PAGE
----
Huffpost New York
The Blog

Featuring fresh takes and real-time analysis from HuffPost's signature lineup of contributors

Christopher Atamian Headshot

In Memoriam: Aris Sevag -- Making a Great City Greater

Posted: Updated:

A dear friend to many and an unsung hero of New York's unique immigrant experience and culture passed away on April 28th from cancer. Like other immigrants from around the world, Sevag's family came to the United States to escape persecution and experience the freedom and relative prosperity that America offered diligent newcomers. From Everek in Western Armenia, they settled in Philadelphia where Aris was born and eventually made the short trip northward to make his home in New York. Over the years, Aris was the most humble of voices as he penned numerous articles, translations, commentaries and essays -- many devoted specifically to the lives of Armenian-Americans or their forefathers in the Ottoman Empire.

Aris was a gentle giant, a tall hulk of a man and an autodidact who learned Western Armenian as an adult. This did not stop him from making enormous contributions to Armenian culture. He worked for over twenty years as a respected and avuncular editor at The Armenian Reporter, one of the area's leading ethnic publications. In 2009, he took over as editor of the venerable publication Ararat magazine. For generations Ararat was the lifeblood of the Armenian-American literary scene, publishing works by upcoming and already famous writers such as William Saroyan and Michael Arlen, as well as leading historians and political scientists. Under Aris' tutelage, the magazine continued to publish a wide range of writers and historians, delivering a balanced selection of old and new.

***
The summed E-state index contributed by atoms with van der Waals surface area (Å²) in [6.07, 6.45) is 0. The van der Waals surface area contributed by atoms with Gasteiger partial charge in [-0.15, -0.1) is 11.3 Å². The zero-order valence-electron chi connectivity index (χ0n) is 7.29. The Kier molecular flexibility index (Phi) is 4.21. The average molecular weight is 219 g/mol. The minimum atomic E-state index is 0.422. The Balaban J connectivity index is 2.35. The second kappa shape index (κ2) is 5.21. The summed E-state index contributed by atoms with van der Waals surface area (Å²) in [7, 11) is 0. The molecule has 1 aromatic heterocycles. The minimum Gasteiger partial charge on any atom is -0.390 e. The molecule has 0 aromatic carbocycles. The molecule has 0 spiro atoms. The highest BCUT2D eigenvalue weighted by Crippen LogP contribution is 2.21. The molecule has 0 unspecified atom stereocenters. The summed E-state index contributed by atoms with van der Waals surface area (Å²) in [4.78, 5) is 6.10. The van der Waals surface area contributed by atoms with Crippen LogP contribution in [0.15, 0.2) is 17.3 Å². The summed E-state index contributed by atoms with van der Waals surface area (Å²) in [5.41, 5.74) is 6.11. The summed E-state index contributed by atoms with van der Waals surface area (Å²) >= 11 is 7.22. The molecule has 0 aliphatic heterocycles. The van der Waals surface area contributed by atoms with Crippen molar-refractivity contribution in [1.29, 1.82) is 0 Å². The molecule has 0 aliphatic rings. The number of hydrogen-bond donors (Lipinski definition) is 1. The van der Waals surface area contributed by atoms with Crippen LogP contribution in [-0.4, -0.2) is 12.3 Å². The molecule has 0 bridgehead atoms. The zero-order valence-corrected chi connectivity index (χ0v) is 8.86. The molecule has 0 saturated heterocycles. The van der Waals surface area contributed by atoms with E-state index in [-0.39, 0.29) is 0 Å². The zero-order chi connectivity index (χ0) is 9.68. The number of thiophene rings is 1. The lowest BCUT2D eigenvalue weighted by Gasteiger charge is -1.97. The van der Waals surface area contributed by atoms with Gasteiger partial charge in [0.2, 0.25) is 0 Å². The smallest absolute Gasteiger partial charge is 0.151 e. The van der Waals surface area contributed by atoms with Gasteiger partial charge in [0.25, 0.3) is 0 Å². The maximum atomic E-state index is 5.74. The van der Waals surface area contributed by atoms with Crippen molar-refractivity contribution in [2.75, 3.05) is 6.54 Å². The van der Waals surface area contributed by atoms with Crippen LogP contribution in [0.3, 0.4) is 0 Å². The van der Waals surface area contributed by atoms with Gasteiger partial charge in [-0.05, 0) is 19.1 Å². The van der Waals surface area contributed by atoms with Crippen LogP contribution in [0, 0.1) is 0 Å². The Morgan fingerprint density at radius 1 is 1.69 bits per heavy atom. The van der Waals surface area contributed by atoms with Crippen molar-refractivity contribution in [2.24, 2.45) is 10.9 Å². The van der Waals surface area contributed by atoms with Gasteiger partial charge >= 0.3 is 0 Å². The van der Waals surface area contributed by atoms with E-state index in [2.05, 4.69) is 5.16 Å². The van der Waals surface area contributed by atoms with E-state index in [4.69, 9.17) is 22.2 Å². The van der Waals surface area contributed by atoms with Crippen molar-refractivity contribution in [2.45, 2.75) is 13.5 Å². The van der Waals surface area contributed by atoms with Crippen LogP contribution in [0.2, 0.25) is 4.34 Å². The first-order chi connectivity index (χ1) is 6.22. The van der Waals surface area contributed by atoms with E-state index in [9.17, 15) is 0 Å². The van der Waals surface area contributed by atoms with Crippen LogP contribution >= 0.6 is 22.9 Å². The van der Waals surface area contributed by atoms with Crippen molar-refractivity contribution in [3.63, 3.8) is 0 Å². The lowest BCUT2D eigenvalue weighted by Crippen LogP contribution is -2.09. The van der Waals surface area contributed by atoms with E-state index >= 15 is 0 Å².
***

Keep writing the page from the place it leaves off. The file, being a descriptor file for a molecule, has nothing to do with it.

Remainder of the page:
In the three years that I turned in essays, short stories, reviews and translations to Aris, he was an exemplary editor, always constructive in his criticism and never uttering a harsh word to his writers. He gave me free reign as well to write on any topic that I chose, and only inserted an editor's comment or note when it was absolutely necessary. On one occasion, I handed in a short story to him, a tale partly inspired by Avetik Issahakian's orientalist tale Sahadi's Last Spring. Aris sat on it for a few weeks. After I had sent him several gentle reminders, he wrote back with two questions about the piece's plot and style. As with any other overly-sensitive writer, I was incensed: "How dare he?" I thought. "He just doesn't get it!" After a few weeks, I re-read his comments and decided to make the two changes that he had suggested -- both were innocuous and in truth, quite perceptive. A week later, I received an email from Aris: "Your piece, 'Mrs Zildjian and the Muslim Pendant,' is up!" I was elated, of course. It was typical Aris: no fuss, no muss.

Aris' contributions went far beyond the hundreds of articles that he contributed over the years. As a translator, he brought the world the English translation of Reverend Grigoris Balakian's harrowing Armenian Golgotha, a first-hand account of the infamous deportations which began on the night of April 24th, 1915 and marked the beginning of the Armenian genocide. Balakian was one of the 250 Armenian intellectuals who were rounded up in Constantinople and driven to Ayash, a concentration camp inland. Balakian miraculously escaped. His descriptions of what he witnessed will leave the reader shocked and dismayed; Aris' translation perfectly captures the victims' despair as well as the literary quality of the original Armenian.

Yet it is perhaps Aris' translations of Bedros Keljik's Armenian-American Sketches which I love the most and through which he may justifiably lay claim to being a true intellectual son of New York. These touching, colorful sketches of early 20th century immigrant life deserve their place, for example, next to Abraham Cahan's The Rise of David Levinsky (1917), and Heny Roth's 1934 masterpiece Call it Sleep. Keljik's sketches were being serialized by Aris in the pages of Ararat since 2010. As his life neared its end, he never mentioned his illness or complained about his predicament: he kept on working as always and he was able to publish seven of the 21 short stories in the collection, seven precious gifts to old friends and new readers alike.

Read the first of Aris Sevag's translations of Bedros Keljik's "Armenian-American Sketches" in Ararat Magazine: http://araratmagazine.org/2010/06/arm-american-sketches-1/